On September 14, 2023, U.S. Senators Joe Manchin (D-WV) and John Kennedy (R-LA) and U.S. Representative Mike Johnson (R-LA), recently elected as Speaker of the House, introduced the “Protecting Our Courts from Foreign Manipulation Act of 2023,” stating that the proposed legislation will “stop foreign entities and governments from funding litigation in American courts.”
The bill, which would impact civil litigation in U.S. federal courts and apply to any pending civil action as well as cases filed after its passage, has three main components: disclosure requirements, a ban on funding from certain foreign actors, and a Department of Justice reporting requirement.
The proposed legislation requires that parties to a civil litigation make certain disclosures to the court, the other parties, the Attorney General, and the Principal Deputy Assistant Attorney General for National Security. These disclosures include:
- The identity of “any foreign person, foreign state, or sovereign wealth fund” (other than named parties or counsel) that has a right to receive any payment contingent on (1) the outcome of the case or (2) “the outcome of any matter within a portfolio that includes the civil action and involves the same counsel of record or affiliated counsel.”
- The production of the litigation funding agreement.
- A certification that “the money that has been or will be used to satisfy any term of the agreement has been or will be directly or indirectly sourced, in whole or in part, from a foreign person, foreign state, or sovereign wealth fund, including the monetary amounts that have been or will be used to satisfy the agreement” (and the identity of that foreign source) or that the disclosure and certification requirements to not apply.
The disclosures and certifications must take place when the action is filed or 30 days after the execution of a litigation funding agreement, whichever is later.
The bill further makes it unlawful for any litigant or their counsel to enter into a single case or portfolio litigation funding agreement “the terms of which are to be satisfied by money that has been or will be directly or indirectly sourced, in whole or in part, from a foreign state or a sovereign wealth fund.”
Report to Congress
If the bill is enacted, the Attorney General will be required to submit to the Senate and House Judiciary Committees annual reports “on the activities involving foreign third-party litigation funding in Federal courts,” including:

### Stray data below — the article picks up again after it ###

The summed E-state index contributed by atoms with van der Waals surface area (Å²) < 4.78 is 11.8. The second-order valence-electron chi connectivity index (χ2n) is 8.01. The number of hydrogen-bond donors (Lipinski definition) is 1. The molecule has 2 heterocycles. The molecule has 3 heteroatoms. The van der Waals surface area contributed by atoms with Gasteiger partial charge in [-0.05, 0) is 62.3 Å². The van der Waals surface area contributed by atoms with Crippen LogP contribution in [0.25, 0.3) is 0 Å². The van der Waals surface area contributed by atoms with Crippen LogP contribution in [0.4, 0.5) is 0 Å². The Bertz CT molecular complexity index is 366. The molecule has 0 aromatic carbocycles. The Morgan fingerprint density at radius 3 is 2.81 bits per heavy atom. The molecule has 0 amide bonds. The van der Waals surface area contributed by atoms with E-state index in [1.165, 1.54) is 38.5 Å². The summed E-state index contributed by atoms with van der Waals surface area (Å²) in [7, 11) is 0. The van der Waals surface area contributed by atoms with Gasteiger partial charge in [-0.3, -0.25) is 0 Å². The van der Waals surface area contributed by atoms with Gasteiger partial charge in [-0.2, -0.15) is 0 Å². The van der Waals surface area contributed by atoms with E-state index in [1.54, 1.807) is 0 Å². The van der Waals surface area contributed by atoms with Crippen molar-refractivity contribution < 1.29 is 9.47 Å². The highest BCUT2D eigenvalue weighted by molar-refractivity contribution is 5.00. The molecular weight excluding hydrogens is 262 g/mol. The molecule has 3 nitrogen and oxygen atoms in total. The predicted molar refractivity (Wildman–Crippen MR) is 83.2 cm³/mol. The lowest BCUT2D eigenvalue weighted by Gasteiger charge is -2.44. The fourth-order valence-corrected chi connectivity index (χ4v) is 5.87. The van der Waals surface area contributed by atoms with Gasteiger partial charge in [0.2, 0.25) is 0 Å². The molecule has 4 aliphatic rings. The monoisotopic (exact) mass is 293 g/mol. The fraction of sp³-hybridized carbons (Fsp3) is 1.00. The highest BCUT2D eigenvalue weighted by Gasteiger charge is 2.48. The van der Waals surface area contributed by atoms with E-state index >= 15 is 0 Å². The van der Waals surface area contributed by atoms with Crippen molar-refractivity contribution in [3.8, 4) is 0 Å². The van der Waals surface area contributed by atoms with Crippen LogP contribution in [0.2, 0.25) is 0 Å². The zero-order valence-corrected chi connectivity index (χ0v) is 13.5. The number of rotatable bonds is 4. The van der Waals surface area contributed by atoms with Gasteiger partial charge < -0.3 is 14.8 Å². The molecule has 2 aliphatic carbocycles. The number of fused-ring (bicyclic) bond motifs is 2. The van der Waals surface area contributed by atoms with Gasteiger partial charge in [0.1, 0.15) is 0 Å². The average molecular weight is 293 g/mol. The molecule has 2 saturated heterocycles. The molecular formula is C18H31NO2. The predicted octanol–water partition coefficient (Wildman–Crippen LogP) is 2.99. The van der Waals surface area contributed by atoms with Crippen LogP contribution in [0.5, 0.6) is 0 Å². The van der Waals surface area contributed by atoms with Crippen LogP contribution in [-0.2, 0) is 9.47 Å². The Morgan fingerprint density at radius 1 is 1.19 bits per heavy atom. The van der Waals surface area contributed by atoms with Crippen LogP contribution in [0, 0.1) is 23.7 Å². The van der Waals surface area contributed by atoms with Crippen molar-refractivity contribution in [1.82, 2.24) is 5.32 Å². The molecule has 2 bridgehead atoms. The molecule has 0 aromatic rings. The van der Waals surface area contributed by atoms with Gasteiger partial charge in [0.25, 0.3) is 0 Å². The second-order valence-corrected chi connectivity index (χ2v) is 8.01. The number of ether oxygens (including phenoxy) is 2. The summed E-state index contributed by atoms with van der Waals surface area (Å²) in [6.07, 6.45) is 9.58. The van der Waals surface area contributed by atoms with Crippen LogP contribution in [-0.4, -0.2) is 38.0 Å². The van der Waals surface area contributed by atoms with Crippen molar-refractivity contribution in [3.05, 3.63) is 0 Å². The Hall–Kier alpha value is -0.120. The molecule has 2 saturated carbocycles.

- The identities of foreign third-party litigation funders and foreign sources of money for third-party litigation funding;
- The courts where cases supported by foreign third-party litigation funding have been filed;
- “[A]n estimate of the total amount of foreign-sourced money used for third-party litigation funding in Federal courts, including an estimate of the amount of such money sourced from each country;” and
- “[A] summary of the subject matters of the civil actions in Federal courts for which foreign sourced money has been used for third-party litigation funding.”
The co-sponsors have stated that this legislation is necessary to protect national security because foreign actors are currently supporting third-party litigation funding in the United States and could, via funding, target and control litigation against particular industries, or seek information regarding proprietary technologies via the discovery process.
However, it is not evident that the bill is targeted at a material issue currently facing the federal judiciary, as no evidence of any actual or known foreign state use of litigation finance in this way has been cited. The various statements by the co-sponsors and organizations supporting the legislation reference the possibility of certain outcomes, but do not identify any concrete examples.
It is uncertain if this particular legislation will be passed, and it has a long road to travel to become law.
The bill’s introduction is consistent with a wider push for greater transparency regarding litigation funding in the United States, which has been met with varying degrees of success. To date, there has been no federal law addressing the disclosure of litigation funding. Certain federal courts and judges have adopted individual disclosure requirements (e.g., the U.S. District Court for the District of New Jersey, and Chief Judge Connolly of the
U.S. District Court for the District of Delaware). Meanwhile, earlier this year, Louisiana’s governor vetoed legislation that would have required disclosure in Louisiana state courts.
It is hoped that any federal law which may ultimately come into force is the product of considered debate and analysis and balances the protection of American courts from the theoretical threat of foreign interference with the interests of bona fide parties with legitimate legal claims that rely on litigation finance for access to justice.